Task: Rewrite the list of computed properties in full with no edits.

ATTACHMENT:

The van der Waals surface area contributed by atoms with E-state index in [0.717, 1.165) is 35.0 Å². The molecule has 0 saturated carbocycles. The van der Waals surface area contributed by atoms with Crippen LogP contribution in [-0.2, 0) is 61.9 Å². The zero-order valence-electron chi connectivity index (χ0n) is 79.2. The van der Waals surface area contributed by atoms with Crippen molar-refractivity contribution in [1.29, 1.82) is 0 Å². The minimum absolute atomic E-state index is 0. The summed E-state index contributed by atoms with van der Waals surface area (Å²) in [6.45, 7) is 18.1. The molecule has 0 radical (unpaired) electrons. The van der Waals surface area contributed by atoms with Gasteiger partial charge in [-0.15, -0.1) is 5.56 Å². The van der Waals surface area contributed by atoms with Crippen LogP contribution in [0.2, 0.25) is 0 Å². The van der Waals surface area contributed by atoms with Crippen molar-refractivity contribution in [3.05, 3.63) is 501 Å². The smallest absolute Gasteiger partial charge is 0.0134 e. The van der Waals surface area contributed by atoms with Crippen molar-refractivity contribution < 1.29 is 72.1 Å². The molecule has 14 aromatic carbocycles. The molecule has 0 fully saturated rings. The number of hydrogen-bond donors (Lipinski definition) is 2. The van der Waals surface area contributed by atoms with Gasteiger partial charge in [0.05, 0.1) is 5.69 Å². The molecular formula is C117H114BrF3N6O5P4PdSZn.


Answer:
The van der Waals surface area contributed by atoms with E-state index in [0.717, 1.165) is 35.0 Å². The molecule has 0 saturated carbocycles. The van der Waals surface area contributed by atoms with Crippen LogP contribution in [-0.2, 0) is 61.9 Å². The zero-order valence-electron chi connectivity index (χ0n) is 79.2. The van der Waals surface area contributed by atoms with Crippen molar-refractivity contribution in [1.29, 1.82) is 0 Å². The minimum absolute atomic E-state index is 0. The summed E-state index contributed by atoms with van der Waals surface area (Å²) in [6.45, 7) is 18.1. The molecule has 0 radical (unpaired) electrons. The van der Waals surface area contributed by atoms with Gasteiger partial charge in [-0.15, -0.1) is 5.56 Å². The van der Waals surface area contributed by atoms with Crippen LogP contribution in [0.2, 0.25) is 0 Å². The van der Waals surface area contributed by atoms with Crippen molar-refractivity contribution in [3.05, 3.63) is 501 Å². The smallest absolute Gasteiger partial charge is 0.0134 e. The van der Waals surface area contributed by atoms with Crippen molar-refractivity contribution < 1.29 is 72.1 Å². The molecule has 14 aromatic carbocycles. The molecule has 0 fully saturated rings. The number of hydrogen-bond donors (Lipinski definition) is 2. The van der Waals surface area contributed by atoms with Gasteiger partial charge in [0.05, 0.1) is 5.69 Å². The molecular formula is C117H114BrF3N6O5P4PdSZn.